[cabfpub] Browsers & Enrollment (was Re: Edge Browser Can't View Certificate)

Ryan Sleevi sleevi at google.com
Wed Sep 2 19:46:29 UTC 2015

On Wed, Sep 2, 2015 at 12:36 PM, Geoff Keating <geoffk at apple.com> wrote:

> > On 2 Sep 2015, at 7:43 AM, Ben Laurie <benl at google.com> wrote:
> >
> > It seems to me that this is a problem that should be solved at the OS
> level...
> At the OS level, a solution would be for each CA to create an app, one for
> each OS, which runs the certificate enrollment process and installs the
> certificate at the end.  Is that the kind of solution people are expecting?

Well, not necessarily a permutation of apps at the dimension of OS x CA

To the extent that every OS (and key store) is a special snowflake, with
non-common idioms (from enrollment to naming to ACLs), the idea of a
browser providing a common API to paper over these differences is...
unlikely. As anyone who has seen the abysmal reality of key provisioning :)

Ben's point was more to the idea that, at the OS level, support for various
enrollment schemes can (and, perhaps, should) exist. For example, both
Microsoft and Apple support SCEP (in admittedly differing forms). And while
there's other enrollment protocols (CMC, EST, and, more recently, ACME),
and there's vendor specific protocols (as SCEP ostensibly was/is, and for
which several CAs have their own schemes), somewhere at the level, the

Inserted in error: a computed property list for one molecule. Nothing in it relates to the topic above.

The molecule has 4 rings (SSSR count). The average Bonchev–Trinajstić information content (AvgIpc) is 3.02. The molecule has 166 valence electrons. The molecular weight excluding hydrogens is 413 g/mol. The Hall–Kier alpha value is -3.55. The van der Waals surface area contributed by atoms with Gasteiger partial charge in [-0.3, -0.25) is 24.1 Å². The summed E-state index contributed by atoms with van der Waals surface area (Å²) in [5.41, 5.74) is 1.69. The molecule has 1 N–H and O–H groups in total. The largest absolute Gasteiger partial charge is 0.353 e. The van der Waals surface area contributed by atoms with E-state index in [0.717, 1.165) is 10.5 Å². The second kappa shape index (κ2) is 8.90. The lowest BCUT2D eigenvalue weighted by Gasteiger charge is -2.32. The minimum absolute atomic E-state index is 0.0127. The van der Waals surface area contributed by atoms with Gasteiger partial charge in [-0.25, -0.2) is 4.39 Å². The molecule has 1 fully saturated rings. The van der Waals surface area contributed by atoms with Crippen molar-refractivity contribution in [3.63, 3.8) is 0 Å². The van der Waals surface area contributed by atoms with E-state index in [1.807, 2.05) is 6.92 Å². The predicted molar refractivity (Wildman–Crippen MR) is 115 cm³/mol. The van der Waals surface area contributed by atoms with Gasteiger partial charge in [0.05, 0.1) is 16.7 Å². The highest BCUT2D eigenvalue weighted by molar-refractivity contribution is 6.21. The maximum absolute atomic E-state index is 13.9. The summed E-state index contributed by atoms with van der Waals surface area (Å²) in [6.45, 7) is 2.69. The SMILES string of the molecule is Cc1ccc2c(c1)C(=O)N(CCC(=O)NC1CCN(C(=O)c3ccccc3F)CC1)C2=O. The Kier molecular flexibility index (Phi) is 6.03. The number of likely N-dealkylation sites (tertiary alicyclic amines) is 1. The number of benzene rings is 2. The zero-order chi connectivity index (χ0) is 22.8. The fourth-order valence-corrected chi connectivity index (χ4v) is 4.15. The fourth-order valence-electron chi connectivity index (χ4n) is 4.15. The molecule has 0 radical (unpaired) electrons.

integration of "OS providing secure key management" and "CA wishing to
leverage secure key management" should be solved at that intersection,
rather than introducing the browser to (incompletely, insufficiently)
mediate the two.

As I'm sure most of the CAs on the list are painfully aware, <keygen>
doesn't really provide the level of controls needed for business cases
(such as Rob's example of code signing). While CertEnroll (nee XEnroll)
offers much greater flexibility, it does so in a way that is intrinsically
tied to the OS and OS concepts, and doesn't offer a solution viable either
cross-browser or cross-platform. Similarly, attempts from other browsers in
the space (c.f. window.crypto.generateCRMFRequest) were naturally tied to
the platform. Even iOS's support for SCEP is gated behind the MDM Profile
that handles much of the platform & SCEP integration.

But ultimately, assuming that the key store itself (which is generally, but
not necessarily, a function of the OS) can't solve or agree upon interfaces
for provisioning and loading keys, then yes, I think the world in which
each CA creates a per-OS app that does what the CA needs is a far better,
more realistic, and, counter-intuitively, more managable solution than
attempting to find a workable intersection of (key store providers,
browsers, secure element vendors, CAs, users). And I say that having
watched multiple "one enrollment scheme to solve them all" attempts in the
IETF explode the standards conflagration that naturally results from a 'one
size fits all, standardize ALL the things' approach.
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